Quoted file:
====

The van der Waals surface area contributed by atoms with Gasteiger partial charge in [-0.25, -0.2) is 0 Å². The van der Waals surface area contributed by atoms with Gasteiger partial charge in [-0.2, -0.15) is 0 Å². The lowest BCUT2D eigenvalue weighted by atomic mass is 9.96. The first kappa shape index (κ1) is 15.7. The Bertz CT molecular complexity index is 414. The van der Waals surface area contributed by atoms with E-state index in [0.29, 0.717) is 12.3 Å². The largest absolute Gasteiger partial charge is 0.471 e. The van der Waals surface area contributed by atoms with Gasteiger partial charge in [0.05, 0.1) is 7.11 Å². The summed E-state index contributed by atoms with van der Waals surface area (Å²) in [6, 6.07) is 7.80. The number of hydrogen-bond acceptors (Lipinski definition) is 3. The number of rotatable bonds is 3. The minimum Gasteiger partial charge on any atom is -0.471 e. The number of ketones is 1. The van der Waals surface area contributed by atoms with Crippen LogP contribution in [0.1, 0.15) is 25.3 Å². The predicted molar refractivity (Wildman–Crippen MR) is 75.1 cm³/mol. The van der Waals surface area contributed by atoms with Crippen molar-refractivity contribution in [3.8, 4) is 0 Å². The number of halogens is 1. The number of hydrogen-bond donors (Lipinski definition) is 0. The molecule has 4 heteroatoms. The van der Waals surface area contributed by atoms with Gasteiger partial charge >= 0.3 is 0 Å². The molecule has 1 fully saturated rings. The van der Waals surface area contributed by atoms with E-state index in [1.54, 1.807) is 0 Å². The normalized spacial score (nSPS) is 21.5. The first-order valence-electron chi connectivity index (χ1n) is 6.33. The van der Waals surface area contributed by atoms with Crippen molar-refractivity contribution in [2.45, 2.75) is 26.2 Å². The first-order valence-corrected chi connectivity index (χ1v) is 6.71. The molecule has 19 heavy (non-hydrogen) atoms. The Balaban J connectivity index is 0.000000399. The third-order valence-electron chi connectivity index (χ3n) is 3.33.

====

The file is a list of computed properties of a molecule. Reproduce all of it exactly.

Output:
The van der Waals surface area contributed by atoms with Gasteiger partial charge in [-0.25, -0.2) is 0 Å². The van der Waals surface area contributed by atoms with Gasteiger partial charge in [-0.2, -0.15) is 0 Å². The lowest BCUT2D eigenvalue weighted by atomic mass is 9.96. The first kappa shape index (κ1) is 15.7. The Bertz CT molecular complexity index is 414. The van der Waals surface area contributed by atoms with E-state index in [0.29, 0.717) is 12.3 Å². The largest absolute Gasteiger partial charge is 0.471 e. The van der Waals surface area contributed by atoms with Gasteiger partial charge in [0.05, 0.1) is 7.11 Å². The summed E-state index contributed by atoms with van der Waals surface area (Å²) in [6, 6.07) is 7.80. The number of hydrogen-bond acceptors (Lipinski definition) is 3. The number of rotatable bonds is 3. The minimum Gasteiger partial charge on any atom is -0.471 e. The number of ketones is 1. The van der Waals surface area contributed by atoms with Crippen LogP contribution in [0.1, 0.15) is 25.3 Å². The predicted molar refractivity (Wildman–Crippen MR) is 75.1 cm³/mol. The van der Waals surface area contributed by atoms with Crippen molar-refractivity contribution in [3.8, 4) is 0 Å². The number of halogens is 1. The number of hydrogen-bond donors (Lipinski definition) is 0. The molecule has 4 heteroatoms. The van der Waals surface area contributed by atoms with Gasteiger partial charge >= 0.3 is 0 Å². The molecule has 1 fully saturated rings. The van der Waals surface area contributed by atoms with E-state index in [1.54, 1.807) is 0 Å². The normalized spacial score (nSPS) is 21.5. The first-order valence-electron chi connectivity index (χ1n) is 6.33. The van der Waals surface area contributed by atoms with Crippen molar-refractivity contribution in [2.45, 2.75) is 26.2 Å². The first-order valence-corrected chi connectivity index (χ1v) is 6.71. The molecule has 19 heavy (non-hydrogen) atoms. The Balaban J connectivity index is 0.000000399. The third-order valence-electron chi connectivity index (χ3n) is 3.33.